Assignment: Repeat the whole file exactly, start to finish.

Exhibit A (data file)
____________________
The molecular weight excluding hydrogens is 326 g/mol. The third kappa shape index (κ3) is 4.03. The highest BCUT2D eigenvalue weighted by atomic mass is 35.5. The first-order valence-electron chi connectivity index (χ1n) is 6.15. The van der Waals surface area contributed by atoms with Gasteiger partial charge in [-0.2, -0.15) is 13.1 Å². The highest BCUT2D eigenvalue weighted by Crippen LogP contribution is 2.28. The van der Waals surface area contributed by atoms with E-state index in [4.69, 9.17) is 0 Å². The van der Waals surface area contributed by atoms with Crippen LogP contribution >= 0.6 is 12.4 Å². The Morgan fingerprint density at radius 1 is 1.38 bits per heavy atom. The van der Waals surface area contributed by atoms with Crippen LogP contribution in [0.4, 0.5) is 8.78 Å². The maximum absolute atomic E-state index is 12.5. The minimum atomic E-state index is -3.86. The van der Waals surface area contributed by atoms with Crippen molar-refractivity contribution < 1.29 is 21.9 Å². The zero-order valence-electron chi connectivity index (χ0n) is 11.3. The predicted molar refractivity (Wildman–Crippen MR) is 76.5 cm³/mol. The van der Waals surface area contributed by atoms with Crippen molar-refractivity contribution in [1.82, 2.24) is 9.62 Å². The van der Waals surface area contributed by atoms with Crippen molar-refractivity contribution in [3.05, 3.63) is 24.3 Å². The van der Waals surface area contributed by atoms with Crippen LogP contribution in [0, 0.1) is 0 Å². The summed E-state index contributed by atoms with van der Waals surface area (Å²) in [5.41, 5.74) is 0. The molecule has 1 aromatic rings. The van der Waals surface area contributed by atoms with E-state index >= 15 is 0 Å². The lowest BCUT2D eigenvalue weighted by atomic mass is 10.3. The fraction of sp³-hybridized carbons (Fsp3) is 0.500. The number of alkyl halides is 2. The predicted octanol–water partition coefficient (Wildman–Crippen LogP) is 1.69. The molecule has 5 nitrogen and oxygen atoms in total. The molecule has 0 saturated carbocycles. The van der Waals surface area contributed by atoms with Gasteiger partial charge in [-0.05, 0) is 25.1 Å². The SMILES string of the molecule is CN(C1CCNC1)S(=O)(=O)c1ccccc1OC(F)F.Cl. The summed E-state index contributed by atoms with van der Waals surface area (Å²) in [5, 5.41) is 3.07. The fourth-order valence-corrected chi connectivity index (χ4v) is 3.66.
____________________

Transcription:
The molecular weight excluding hydrogens is 326 g/mol. The third kappa shape index (κ3) is 4.03. The highest BCUT2D eigenvalue weighted by atomic mass is 35.5. The first-order valence-electron chi connectivity index (χ1n) is 6.15. The van der Waals surface area contributed by atoms with Gasteiger partial charge in [-0.2, -0.15) is 13.1 Å². The highest BCUT2D eigenvalue weighted by Crippen LogP contribution is 2.28. The van der Waals surface area contributed by atoms with E-state index in [4.69, 9.17) is 0 Å². The van der Waals surface area contributed by atoms with Crippen LogP contribution >= 0.6 is 12.4 Å². The Morgan fingerprint density at radius 1 is 1.38 bits per heavy atom. The van der Waals surface area contributed by atoms with Crippen LogP contribution in [0.4, 0.5) is 8.78 Å². The maximum absolute atomic E-state index is 12.5. The minimum atomic E-state index is -3.86. The van der Waals surface area contributed by atoms with Crippen molar-refractivity contribution < 1.29 is 21.9 Å². The zero-order valence-electron chi connectivity index (χ0n) is 11.3. The predicted molar refractivity (Wildman–Crippen MR) is 76.5 cm³/mol. The van der Waals surface area contributed by atoms with Crippen molar-refractivity contribution in [1.82, 2.24) is 9.62 Å². The van der Waals surface area contributed by atoms with Crippen molar-refractivity contribution in [3.05, 3.63) is 24.3 Å². The van der Waals surface area contributed by atoms with Crippen LogP contribution in [0, 0.1) is 0 Å². The summed E-state index contributed by atoms with van der Waals surface area (Å²) in [5.41, 5.74) is 0. The molecule has 1 aromatic rings. The van der Waals surface area contributed by atoms with E-state index >= 15 is 0 Å². The lowest BCUT2D eigenvalue weighted by atomic mass is 10.3. The fraction of sp³-hybridized carbons (Fsp3) is 0.500. The number of alkyl halides is 2. The predicted octanol–water partition coefficient (Wildman–Crippen LogP) is 1.69. The molecule has 5 nitrogen and oxygen atoms in total. The molecule has 0 saturated carbocycles. The van der Waals surface area contributed by atoms with Gasteiger partial charge in [-0.05, 0) is 25.1 Å². The SMILES string of the molecule is CN(C1CCNC1)S(=O)(=O)c1ccccc1OC(F)F.Cl. The summed E-state index contributed by atoms with van der Waals surface area (Å²) in [5, 5.41) is 3.07. The fourth-order valence-corrected chi connectivity index (χ4v) is 3.66.